Sep 5 – 8, 2022
Europe/Rome timezone

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On the eastern side of the island of Sicily with Mt. Etna in sight lies the magnificent city of Taormina. It is known for its ancient Greek theater, famous opera festival and concerts, and stunning coastline vista.

The present town of Taormina occupies the ancient site, on a hill that forms the last projecting point of the mountain ridge that extends along the coast from Cape Pelorus to this point. The site of the old town is about 250 meters above the sea, while a very steep and almost isolated rock, crowned by a Norman castle, rises about 150 meters higher. This is the likely site of the ancient Arx or citadel, an inaccessible position mentioned by ancient writers. Portions of the ancient walls may be traced at intervals all round the brow of the hill, the whole of the summit of which was occupied by the ancient city. Numerous fragments of ancient buildings are scattered over its whole surface, including extensive reservoirs of water, sepulchres, tessellated pavements, etc., and the remains of a spacious edifice, commonly called a Naumachia, but the real purpose of which it is difficult to determine.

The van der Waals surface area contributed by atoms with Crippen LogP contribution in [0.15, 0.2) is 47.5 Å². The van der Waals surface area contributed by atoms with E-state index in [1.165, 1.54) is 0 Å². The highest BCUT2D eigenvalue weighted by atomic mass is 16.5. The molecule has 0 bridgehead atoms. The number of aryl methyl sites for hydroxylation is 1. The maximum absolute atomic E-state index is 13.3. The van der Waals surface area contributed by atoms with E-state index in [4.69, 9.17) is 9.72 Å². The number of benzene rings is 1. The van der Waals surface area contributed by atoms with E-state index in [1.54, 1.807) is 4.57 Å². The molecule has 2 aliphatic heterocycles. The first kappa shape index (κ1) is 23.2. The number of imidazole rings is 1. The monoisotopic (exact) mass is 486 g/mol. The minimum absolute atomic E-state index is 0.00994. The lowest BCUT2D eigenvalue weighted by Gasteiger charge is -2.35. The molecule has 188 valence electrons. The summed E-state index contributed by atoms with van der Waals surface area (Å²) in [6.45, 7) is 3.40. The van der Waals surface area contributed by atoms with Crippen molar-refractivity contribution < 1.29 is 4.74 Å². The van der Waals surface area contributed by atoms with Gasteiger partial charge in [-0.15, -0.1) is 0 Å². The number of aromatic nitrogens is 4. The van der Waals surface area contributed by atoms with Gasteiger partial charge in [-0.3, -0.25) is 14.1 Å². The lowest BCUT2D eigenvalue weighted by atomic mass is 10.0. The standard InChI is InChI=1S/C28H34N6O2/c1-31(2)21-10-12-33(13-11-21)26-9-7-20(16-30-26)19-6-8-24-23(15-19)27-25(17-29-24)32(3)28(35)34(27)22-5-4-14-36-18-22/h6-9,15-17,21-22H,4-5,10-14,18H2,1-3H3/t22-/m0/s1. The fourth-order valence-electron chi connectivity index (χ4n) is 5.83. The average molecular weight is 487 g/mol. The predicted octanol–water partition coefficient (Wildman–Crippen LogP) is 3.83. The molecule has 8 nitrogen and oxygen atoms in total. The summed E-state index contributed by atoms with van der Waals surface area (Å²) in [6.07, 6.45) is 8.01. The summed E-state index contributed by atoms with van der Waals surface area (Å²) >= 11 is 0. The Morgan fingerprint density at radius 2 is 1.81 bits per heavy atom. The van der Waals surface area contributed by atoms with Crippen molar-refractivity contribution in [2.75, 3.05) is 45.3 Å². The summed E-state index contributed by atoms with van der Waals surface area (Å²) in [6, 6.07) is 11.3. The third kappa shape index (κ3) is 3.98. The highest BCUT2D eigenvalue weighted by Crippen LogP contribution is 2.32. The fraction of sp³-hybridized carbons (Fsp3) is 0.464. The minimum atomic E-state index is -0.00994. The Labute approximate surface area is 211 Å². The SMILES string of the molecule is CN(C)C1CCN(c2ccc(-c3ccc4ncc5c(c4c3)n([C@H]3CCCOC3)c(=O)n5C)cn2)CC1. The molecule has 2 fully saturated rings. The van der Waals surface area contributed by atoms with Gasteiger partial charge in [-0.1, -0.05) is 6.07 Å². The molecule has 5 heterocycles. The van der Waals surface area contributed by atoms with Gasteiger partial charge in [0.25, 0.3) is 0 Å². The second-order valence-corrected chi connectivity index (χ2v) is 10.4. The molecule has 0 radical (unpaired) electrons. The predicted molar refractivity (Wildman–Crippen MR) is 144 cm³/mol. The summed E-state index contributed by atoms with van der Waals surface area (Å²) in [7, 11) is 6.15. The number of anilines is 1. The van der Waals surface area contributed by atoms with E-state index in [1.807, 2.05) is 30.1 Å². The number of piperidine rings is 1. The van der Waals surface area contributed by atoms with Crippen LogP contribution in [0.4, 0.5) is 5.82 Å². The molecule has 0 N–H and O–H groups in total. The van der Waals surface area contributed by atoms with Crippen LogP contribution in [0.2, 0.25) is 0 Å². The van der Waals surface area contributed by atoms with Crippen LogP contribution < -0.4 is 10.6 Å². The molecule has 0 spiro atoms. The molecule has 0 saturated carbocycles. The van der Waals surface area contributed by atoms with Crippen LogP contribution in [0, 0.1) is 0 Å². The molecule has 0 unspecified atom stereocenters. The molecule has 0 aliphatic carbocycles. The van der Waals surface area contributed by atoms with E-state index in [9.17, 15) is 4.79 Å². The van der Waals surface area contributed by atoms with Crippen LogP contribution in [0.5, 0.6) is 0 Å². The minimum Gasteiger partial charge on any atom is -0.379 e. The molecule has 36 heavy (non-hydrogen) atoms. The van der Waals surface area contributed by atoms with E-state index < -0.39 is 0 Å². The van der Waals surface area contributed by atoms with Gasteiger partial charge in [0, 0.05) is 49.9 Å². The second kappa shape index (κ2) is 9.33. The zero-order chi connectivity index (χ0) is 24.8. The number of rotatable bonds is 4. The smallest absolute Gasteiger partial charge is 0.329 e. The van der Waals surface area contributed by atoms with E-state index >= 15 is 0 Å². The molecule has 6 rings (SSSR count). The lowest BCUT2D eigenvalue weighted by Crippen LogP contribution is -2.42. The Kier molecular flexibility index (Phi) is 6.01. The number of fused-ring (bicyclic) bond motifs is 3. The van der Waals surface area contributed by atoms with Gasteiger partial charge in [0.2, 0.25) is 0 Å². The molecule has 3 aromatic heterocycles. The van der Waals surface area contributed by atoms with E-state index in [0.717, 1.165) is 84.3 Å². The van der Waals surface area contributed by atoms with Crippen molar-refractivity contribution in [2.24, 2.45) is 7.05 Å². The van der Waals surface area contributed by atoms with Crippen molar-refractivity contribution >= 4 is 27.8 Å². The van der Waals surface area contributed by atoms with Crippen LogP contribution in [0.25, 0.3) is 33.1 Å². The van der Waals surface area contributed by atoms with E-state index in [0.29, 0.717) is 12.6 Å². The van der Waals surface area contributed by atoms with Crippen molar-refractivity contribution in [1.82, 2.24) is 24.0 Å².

The Ancient theatre of Taormina is made mostly out of brick, and is therefore probably of Roman date, though the plan and arrangement resemble Greek rather than Roman theatres. It is supposed that the present structure was rebuilt upon the foundations of an older theatre of the Greek period. With a diameter of 109 meters (after an expansion in the 2nd century), this theatre is the second largest of its kind in Sicily (after that of Siracusa); it is frequently used for operatic and theatrical performances and concerts. 

Other sights include the 12th-14th century Palazzo Corvaja, a 1635 Baroque fountain, the Church of San Domenico, the Anglican Church of Saint George, and the municipal gardens (Giardini della Villa Comunale).